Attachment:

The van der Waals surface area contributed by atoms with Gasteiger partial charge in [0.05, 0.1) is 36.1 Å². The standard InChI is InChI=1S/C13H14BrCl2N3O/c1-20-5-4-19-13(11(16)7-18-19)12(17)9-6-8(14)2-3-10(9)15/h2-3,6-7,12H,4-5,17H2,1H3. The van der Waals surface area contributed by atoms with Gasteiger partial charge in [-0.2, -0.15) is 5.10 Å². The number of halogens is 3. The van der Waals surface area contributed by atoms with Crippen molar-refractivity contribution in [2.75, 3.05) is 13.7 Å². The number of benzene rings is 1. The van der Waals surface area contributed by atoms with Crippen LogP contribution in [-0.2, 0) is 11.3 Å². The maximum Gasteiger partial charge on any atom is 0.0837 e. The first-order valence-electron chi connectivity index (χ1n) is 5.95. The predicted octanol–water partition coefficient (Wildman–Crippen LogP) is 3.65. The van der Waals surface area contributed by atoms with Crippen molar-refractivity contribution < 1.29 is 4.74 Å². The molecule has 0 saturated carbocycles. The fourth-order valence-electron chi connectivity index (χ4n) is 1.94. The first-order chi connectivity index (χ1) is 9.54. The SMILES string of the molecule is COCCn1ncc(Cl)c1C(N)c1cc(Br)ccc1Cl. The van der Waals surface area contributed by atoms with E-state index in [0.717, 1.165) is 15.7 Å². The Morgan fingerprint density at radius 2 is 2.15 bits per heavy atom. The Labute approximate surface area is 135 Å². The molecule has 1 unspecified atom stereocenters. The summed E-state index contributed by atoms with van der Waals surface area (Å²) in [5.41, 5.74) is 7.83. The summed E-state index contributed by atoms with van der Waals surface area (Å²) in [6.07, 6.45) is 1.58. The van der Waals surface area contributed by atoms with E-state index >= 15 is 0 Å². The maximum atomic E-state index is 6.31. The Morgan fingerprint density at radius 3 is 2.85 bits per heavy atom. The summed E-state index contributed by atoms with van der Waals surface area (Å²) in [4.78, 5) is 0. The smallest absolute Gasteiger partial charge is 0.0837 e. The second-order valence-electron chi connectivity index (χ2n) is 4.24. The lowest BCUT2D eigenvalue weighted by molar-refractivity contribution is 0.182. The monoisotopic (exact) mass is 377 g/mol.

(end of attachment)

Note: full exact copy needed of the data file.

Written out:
The van der Waals surface area contributed by atoms with Gasteiger partial charge in [0.05, 0.1) is 36.1 Å². The standard InChI is InChI=1S/C13H14BrCl2N3O/c1-20-5-4-19-13(11(16)7-18-19)12(17)9-6-8(14)2-3-10(9)15/h2-3,6-7,12H,4-5,17H2,1H3. The van der Waals surface area contributed by atoms with Gasteiger partial charge in [-0.2, -0.15) is 5.10 Å². The number of halogens is 3. The van der Waals surface area contributed by atoms with Crippen molar-refractivity contribution in [2.75, 3.05) is 13.7 Å². The number of benzene rings is 1. The van der Waals surface area contributed by atoms with Crippen LogP contribution in [-0.2, 0) is 11.3 Å². The maximum Gasteiger partial charge on any atom is 0.0837 e. The first-order valence-electron chi connectivity index (χ1n) is 5.95. The predicted octanol–water partition coefficient (Wildman–Crippen LogP) is 3.65. The van der Waals surface area contributed by atoms with Crippen molar-refractivity contribution < 1.29 is 4.74 Å². The molecule has 0 saturated carbocycles. The fourth-order valence-electron chi connectivity index (χ4n) is 1.94. The first-order chi connectivity index (χ1) is 9.54. The SMILES string of the molecule is COCCn1ncc(Cl)c1C(N)c1cc(Br)ccc1Cl. The van der Waals surface area contributed by atoms with E-state index in [0.717, 1.165) is 15.7 Å². The Morgan fingerprint density at radius 2 is 2.15 bits per heavy atom. The Labute approximate surface area is 135 Å². The molecule has 1 unspecified atom stereocenters. The summed E-state index contributed by atoms with van der Waals surface area (Å²) in [5.41, 5.74) is 7.83. The summed E-state index contributed by atoms with van der Waals surface area (Å²) in [6.07, 6.45) is 1.58. The van der Waals surface area contributed by atoms with E-state index >= 15 is 0 Å². The maximum atomic E-state index is 6.31. The Morgan fingerprint density at radius 3 is 2.85 bits per heavy atom. The summed E-state index contributed by atoms with van der Waals surface area (Å²) in [4.78, 5) is 0. The smallest absolute Gasteiger partial charge is 0.0837 e. The second-order valence-electron chi connectivity index (χ2n) is 4.24. The lowest BCUT2D eigenvalue weighted by molar-refractivity contribution is 0.182. The monoisotopic (exact) mass is 377 g/mol.